As we mark the new year and the resolutions that go along with it, people will undoubtedly make the plan to lose weight in 2012.
The Food and Drug Administration recently sent warning letters to companies marketing over-the-counter human chorionic gonadotropin (HCG) products that claim to help people lose weight.
The FDA said the companies are violating federal law by selling drugs that have not been approved, and by making unsupported claims for the substances. There are no FDA-approved HCG drug products for weight loss.
Before everyone gets in an outrage, I would like to make the totally outrageous suggestion that the government is doing the right thing. That may be rare, but give credit where credit is due.
HCG and weight loss have a long and unholy alliance. HCG is a hormone present during pregnancy. It is the hormone used to test for pregnancy in both home and lab pregnancy tests.
What about dead rabbits? In the “old” days of medicine, a lab test involved injecting urine from a possibly pregnant woman into a rabbit. They cut open the rabbit and found swelling in the rabbit’s ovaries if the urine contained HCG; meaning the woman was pregnant. The rabbit actually died either way. Modern testing thankfully involves merely peeing on a stick (who says we’re not making progress!).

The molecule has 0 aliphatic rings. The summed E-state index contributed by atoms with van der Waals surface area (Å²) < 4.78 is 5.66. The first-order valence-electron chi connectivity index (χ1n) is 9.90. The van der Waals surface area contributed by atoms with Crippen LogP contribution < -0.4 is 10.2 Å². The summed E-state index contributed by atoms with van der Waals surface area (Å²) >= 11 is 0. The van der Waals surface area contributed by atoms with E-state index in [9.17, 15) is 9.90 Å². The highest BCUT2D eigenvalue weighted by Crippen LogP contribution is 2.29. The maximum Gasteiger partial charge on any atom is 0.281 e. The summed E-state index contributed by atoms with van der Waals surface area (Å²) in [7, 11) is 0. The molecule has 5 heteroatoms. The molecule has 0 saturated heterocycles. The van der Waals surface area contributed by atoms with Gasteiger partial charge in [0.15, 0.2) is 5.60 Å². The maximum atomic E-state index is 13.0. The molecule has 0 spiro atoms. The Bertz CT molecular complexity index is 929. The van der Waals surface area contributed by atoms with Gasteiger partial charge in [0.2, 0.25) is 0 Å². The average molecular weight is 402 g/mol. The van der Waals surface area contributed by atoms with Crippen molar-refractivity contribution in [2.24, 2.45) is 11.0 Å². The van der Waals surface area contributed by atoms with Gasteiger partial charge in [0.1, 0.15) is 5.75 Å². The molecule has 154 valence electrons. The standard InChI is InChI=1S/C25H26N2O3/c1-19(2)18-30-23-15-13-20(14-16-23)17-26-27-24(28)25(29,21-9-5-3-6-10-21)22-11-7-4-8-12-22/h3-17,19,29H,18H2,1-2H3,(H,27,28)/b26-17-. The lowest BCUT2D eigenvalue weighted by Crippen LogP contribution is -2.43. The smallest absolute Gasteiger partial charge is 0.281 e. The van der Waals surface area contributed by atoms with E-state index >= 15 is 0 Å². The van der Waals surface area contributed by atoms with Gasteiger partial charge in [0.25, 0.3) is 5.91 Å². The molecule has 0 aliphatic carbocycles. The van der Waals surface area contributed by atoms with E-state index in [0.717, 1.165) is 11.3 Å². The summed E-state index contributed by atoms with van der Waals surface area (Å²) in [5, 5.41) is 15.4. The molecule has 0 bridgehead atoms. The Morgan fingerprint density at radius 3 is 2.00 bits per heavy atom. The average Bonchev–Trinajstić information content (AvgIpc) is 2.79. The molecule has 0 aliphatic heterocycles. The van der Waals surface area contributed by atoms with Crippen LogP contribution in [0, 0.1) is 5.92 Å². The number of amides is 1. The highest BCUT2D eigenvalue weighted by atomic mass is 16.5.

The belief that HCG assists weight loss came from some really bad data 50 years ago out of India. HCG was given to starving Indian pregnant women and seemed to cause protein-sparing weight loss. These poor women were doing the best their bodies could to maintain the pregnancy under conditions of extreme starvation. They were already full of HCG (as all pregnant women are) and this had nothing to do with the weight loss.
Countless tests in the last 30 years have proven that HCG does nothing to assist weight loss. Despite this, medical weight-loss programs using HCG have thrived. I’m sure you have heard the radio and TV advertising.
Now, is HCG a problem? It is not poisonous, or addicting, and doesn’t increase the crime or divorce rate. It has precious little effect on non-pregnant people.
The caloric restriction part of a diet works, as does the exercise part. HCG just adds nothing. We might ruminate about damage to the public trust. Should medical-sounding people be allowed to lie to you in advertising, and who should decide? Heavy questions for constitutional scholars to debate; I’m a simple doctor.
So don’t attempt to smuggle HCG supplements into to the country. Save your money, spend it on a gym membership or new walking shoes. Or buy yourself a new shirt and you will no doubt look trimmer.